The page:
In 1546, King Henry VIII designated the former church of St Frideswide’s Priory to be both chapel of the newly-named college of Christ Church, and cathedral to the newly created diocese of Oxford. Prior to that, the college had been called Cardinal College followed by King Henry College, and Oxford had sat in the diocese of Lincoln.
Although set in the country’s largest diocese, Christ Church Cathedral is the smallest cathedral in England and unusually, is situated in Christ Church College grounds. The original cathedral building was constructed in the 12th century, and it has been enlarged and improved ever since. The spire was added in the 14th century as were the Lady and Latin chapels and Chapter House. The vaulted roof of the choir was finished in 1500, and significant work was done in the mid 19th century, including the additions of Sir George Gilbert Scott’s rose window, the choir stalls, iron screen and some windows of the Lady and Latin Chapels designed by Edward Burne-Jones. Distinguished pieces of Jacobean furniture in the cathedral are the pulpit and Vice-Chancellor throne.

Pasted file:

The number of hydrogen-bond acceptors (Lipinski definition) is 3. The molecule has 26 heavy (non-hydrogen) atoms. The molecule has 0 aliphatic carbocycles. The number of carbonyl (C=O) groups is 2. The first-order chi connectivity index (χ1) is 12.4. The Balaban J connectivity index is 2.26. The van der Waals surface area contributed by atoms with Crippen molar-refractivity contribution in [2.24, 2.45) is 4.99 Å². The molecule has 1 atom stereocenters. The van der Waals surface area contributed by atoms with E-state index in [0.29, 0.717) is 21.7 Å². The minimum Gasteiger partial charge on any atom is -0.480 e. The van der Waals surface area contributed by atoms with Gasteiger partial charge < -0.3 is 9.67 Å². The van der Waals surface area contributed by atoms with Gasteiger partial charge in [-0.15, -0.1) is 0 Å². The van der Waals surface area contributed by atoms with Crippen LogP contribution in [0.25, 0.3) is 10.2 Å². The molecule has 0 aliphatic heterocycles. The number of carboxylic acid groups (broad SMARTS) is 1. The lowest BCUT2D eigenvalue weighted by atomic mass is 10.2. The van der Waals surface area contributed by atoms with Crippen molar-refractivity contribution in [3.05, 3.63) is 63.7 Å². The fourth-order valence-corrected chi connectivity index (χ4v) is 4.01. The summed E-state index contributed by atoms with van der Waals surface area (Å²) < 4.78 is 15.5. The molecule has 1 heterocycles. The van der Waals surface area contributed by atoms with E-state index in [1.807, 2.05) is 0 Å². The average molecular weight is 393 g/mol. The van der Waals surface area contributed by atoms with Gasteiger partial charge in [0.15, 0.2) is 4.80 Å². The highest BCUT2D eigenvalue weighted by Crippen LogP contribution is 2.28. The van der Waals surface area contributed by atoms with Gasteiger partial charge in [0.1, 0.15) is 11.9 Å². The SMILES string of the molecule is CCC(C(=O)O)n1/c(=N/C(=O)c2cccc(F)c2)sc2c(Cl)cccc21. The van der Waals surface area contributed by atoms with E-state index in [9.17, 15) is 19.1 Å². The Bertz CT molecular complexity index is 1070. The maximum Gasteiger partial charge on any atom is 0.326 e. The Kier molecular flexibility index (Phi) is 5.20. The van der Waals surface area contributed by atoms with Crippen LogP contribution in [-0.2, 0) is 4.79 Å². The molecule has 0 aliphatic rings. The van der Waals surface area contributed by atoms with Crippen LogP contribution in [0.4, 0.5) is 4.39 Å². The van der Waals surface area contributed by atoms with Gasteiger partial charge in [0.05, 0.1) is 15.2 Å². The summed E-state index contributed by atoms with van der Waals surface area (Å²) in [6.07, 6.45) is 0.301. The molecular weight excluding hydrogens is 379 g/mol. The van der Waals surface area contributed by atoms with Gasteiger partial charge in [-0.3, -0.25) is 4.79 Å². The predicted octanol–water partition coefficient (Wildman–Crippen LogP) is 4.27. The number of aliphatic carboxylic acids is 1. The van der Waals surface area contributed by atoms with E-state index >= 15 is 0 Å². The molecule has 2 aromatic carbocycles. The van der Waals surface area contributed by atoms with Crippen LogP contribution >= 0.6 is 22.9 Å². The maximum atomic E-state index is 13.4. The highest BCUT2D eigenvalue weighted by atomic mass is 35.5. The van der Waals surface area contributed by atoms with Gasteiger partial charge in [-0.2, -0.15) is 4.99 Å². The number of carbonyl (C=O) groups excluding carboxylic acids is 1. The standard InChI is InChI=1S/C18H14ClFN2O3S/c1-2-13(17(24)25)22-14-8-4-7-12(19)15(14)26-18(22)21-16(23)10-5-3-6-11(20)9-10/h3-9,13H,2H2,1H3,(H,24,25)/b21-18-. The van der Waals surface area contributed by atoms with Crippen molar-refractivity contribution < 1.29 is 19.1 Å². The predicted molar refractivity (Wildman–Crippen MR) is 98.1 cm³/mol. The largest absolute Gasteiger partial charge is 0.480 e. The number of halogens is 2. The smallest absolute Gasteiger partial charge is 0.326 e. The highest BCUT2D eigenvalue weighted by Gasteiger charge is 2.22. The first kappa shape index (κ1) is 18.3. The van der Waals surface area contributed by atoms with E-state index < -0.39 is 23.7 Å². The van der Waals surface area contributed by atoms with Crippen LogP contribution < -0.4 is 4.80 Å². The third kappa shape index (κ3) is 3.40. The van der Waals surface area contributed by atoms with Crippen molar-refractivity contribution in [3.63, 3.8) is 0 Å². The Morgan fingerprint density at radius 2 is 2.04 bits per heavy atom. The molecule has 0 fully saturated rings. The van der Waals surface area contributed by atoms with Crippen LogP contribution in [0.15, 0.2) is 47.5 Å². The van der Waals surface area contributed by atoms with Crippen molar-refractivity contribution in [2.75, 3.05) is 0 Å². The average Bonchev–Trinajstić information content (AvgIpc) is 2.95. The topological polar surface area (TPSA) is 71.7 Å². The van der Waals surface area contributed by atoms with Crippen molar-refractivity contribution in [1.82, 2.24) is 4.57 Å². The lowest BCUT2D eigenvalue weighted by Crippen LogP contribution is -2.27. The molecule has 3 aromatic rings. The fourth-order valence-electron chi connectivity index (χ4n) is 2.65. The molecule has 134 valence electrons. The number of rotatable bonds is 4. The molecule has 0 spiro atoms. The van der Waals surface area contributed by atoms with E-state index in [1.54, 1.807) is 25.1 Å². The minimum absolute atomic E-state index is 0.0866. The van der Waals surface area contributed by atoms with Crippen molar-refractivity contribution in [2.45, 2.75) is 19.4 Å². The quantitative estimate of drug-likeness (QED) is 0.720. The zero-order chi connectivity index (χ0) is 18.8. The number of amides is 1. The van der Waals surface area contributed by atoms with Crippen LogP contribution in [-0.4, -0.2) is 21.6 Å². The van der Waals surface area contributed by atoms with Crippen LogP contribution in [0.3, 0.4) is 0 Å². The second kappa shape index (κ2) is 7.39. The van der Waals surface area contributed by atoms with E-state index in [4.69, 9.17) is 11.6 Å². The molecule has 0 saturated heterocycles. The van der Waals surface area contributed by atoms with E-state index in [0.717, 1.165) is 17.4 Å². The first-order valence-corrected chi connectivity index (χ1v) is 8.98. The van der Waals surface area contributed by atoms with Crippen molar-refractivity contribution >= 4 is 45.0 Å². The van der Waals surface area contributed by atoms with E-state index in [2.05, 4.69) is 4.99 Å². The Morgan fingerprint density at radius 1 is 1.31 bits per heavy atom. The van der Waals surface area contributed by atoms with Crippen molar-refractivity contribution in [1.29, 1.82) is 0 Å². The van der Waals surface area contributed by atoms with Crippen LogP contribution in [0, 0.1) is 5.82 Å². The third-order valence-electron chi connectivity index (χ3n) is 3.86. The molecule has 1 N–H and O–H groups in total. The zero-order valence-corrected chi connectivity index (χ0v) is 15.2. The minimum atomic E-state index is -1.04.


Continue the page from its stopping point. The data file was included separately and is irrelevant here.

St Frideswide is patron saint of both Oxford city and the University of Oxford and episodes in her life can be seen in the east window of the Latin Chapel. The original site of her 11th century shrine in St Frideswide’s Priory, is indicated by a brass plate in the floor of the cathedral’s Lady Chapel, and an annual service is held on her feast day of October 19th.
091 Walkers in Christ Church Meadows in the snow